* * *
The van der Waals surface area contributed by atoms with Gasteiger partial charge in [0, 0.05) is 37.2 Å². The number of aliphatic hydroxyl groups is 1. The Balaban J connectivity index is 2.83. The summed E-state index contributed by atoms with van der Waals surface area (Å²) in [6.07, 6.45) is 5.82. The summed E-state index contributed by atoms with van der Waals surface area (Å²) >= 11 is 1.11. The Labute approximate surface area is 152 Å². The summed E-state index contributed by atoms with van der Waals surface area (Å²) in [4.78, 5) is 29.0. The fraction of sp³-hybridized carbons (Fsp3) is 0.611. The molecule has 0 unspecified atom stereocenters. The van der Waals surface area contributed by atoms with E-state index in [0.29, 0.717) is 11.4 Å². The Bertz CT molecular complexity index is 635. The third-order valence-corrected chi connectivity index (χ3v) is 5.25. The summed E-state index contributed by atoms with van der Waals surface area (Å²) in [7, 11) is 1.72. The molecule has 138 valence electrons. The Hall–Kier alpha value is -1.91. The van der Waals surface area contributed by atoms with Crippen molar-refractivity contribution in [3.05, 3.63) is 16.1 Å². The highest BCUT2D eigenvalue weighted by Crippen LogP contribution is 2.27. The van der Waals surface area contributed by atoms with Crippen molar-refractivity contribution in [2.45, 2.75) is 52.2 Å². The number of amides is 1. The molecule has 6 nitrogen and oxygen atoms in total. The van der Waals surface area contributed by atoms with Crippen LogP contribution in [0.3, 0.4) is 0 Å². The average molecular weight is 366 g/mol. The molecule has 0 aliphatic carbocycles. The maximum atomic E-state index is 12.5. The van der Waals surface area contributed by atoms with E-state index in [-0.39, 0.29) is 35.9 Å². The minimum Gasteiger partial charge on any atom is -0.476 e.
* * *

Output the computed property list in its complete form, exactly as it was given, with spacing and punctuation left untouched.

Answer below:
The van der Waals surface area contributed by atoms with Gasteiger partial charge in [0, 0.05) is 37.2 Å². The number of aliphatic hydroxyl groups is 1. The Balaban J connectivity index is 2.83. The summed E-state index contributed by atoms with van der Waals surface area (Å²) in [6.07, 6.45) is 5.82. The summed E-state index contributed by atoms with van der Waals surface area (Å²) >= 11 is 1.11. The Labute approximate surface area is 152 Å². The summed E-state index contributed by atoms with van der Waals surface area (Å²) in [4.78, 5) is 29.0. The fraction of sp³-hybridized carbons (Fsp3) is 0.611. The molecule has 0 unspecified atom stereocenters. The van der Waals surface area contributed by atoms with E-state index in [0.29, 0.717) is 11.4 Å². The Bertz CT molecular complexity index is 635. The third-order valence-corrected chi connectivity index (χ3v) is 5.25. The summed E-state index contributed by atoms with van der Waals surface area (Å²) in [7, 11) is 1.72. The molecule has 138 valence electrons. The Hall–Kier alpha value is -1.91. The van der Waals surface area contributed by atoms with Crippen molar-refractivity contribution in [3.05, 3.63) is 16.1 Å². The highest BCUT2D eigenvalue weighted by Crippen LogP contribution is 2.27. The van der Waals surface area contributed by atoms with Crippen molar-refractivity contribution in [2.45, 2.75) is 52.2 Å². The number of amides is 1. The molecule has 6 nitrogen and oxygen atoms in total. The van der Waals surface area contributed by atoms with Crippen LogP contribution in [0.3, 0.4) is 0 Å². The average molecular weight is 366 g/mol. The molecule has 0 aliphatic carbocycles. The maximum atomic E-state index is 12.5. The van der Waals surface area contributed by atoms with E-state index in [-0.39, 0.29) is 35.9 Å². The minimum Gasteiger partial charge on any atom is -0.476 e.